According to Google’s own Page Speed Insights audit (which Google recommends to check your performance), the AMP version of articles got an average performance score of 87. The non-AMP versions? 95.
Publishers who already have fast web pages—like The Guardian—are still compelled to make AMP versions of their stories because of the search benefits reserved for AMP. As Terence Eden reported from a meeting of the AMP advisory committee:
We heard, several times, that publishers don’t like AMP. They feel forced to use it because otherwise they don’t get into Google’s news carousel — right at the top of the search results.
Some people felt aggrieved that all the hard work they’d done to speed up their sites was for nothing.
The Google AMP team are at pains to point out that AMP is not a ranking factor in search. That’s true. But it is unfairly privileged in other ways. Only AMP pages can appear in the Top Stories carousel …which appears above any other search results. As I’ve said before:
Now, if you were to ask any right-thinking person whether they think having their page appear right at the top of a list of search results would be considered preferential treatment, I think they would say hell, yes! This is the only reason why The Guardian, for instance, even have AMP versions of their content—it’s not for the performance benefits (their non-AMP pages are faster); it’s for that prime real estate in the carousel.
Content that “opts in” to AMP and the associated hosting within Google’s domain is granted preferential search promotion, including (for news articles) a position above all other results.
That’s not the only way that AMP pages get preferential treatment. It turns out that the secret to the speed of AMP pages isn’t the web components. It’s the prerendering.
If you’ve ever seen an AMP page in a list of search results, you’ll have noticed the little lightning icon. If you’ve ever tapped on that search result, you’ll have noticed that the page loads blazingly fast!
That’s not down to AMP-the-format, alas. That’s down to the fact that the page has been prerendered by Google before you even went to it. If any page were prerendered that way, it would load blazingly fast. But currently, this privilege is reserved for AMP pages only.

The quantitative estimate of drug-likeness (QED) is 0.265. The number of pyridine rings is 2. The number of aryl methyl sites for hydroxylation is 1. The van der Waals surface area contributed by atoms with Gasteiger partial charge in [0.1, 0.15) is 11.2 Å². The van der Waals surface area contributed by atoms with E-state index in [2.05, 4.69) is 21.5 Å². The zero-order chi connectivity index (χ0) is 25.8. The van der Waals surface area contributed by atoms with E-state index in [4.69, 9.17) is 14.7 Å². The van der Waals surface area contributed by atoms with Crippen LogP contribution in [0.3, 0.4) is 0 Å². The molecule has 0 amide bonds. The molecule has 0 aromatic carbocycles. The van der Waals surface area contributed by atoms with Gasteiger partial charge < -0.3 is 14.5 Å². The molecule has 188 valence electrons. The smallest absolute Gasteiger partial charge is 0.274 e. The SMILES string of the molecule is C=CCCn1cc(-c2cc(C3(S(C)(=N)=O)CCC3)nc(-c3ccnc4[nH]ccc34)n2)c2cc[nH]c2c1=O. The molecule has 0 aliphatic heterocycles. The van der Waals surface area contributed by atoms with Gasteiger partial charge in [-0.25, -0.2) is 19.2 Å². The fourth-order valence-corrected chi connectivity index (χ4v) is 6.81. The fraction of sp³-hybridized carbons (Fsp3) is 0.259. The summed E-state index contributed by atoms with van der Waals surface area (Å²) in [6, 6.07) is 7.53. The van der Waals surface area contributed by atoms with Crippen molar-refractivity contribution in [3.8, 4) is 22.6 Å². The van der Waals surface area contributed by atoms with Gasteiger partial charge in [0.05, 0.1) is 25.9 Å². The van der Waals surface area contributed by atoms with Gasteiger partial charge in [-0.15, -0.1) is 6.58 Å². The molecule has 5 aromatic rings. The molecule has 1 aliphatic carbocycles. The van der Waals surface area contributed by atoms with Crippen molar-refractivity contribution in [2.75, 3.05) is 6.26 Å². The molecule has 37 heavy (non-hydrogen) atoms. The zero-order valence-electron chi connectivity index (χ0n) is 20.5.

If, after tapping through to that AMP page, you looked at the address bar of your browser, you might have noticed something odd. Even though you might have thought you were visiting The Washington Post, or The New York Times, the URL of the (blazingly fast) page you’re looking at is still under Google’s domain. That’s because Google hosts any AMP pages that it prerenders.
Google calls this “the AMP cache”, but it would be better described as “AMP hosting”. The web page sent down the wire is hosted on Google’s domain.
Here’s that AMP letter again:
When a user navigates from Google to a piece of content Google has recommended, they are, unwittingly, remaining within Google’s ecosystem.
Through gritted teeth, I will refer to this as “the AMP cache”, because that’s what everyone else calls it. But make no mistake, Google is hosting—not caching—these pages.
But why host the pages on a Google domain? Why not prerender the original URLs?
The pitch I think site owners are hearing is: let us host your pages on our domain and we’ll promote them in search results AND preload them so they feel “instant.” To opt-in, build pages using this component syntax.
But perhaps we could de-couple the AMP format from the AMP cache.
That’s what Terence suggests:
My recommendation is that Google stop requiring that organisations use Google’s proprietary mark-up in order to benefit from Google’s promotion.
Instead of granting premium placement in search results only to AMP, provide the same perks to all pages that meet an objective, neutral performance criterion such as Speed Index.
It’s been said before but it would be so good for the web if pages with a Lighthouse score over say, 90 could get into that top search result area, even if they’re not built using Google’s AMP framework. Feels wrong to have to rebuild/reproduce an already-fast site just for SEO.
Here’s the problem…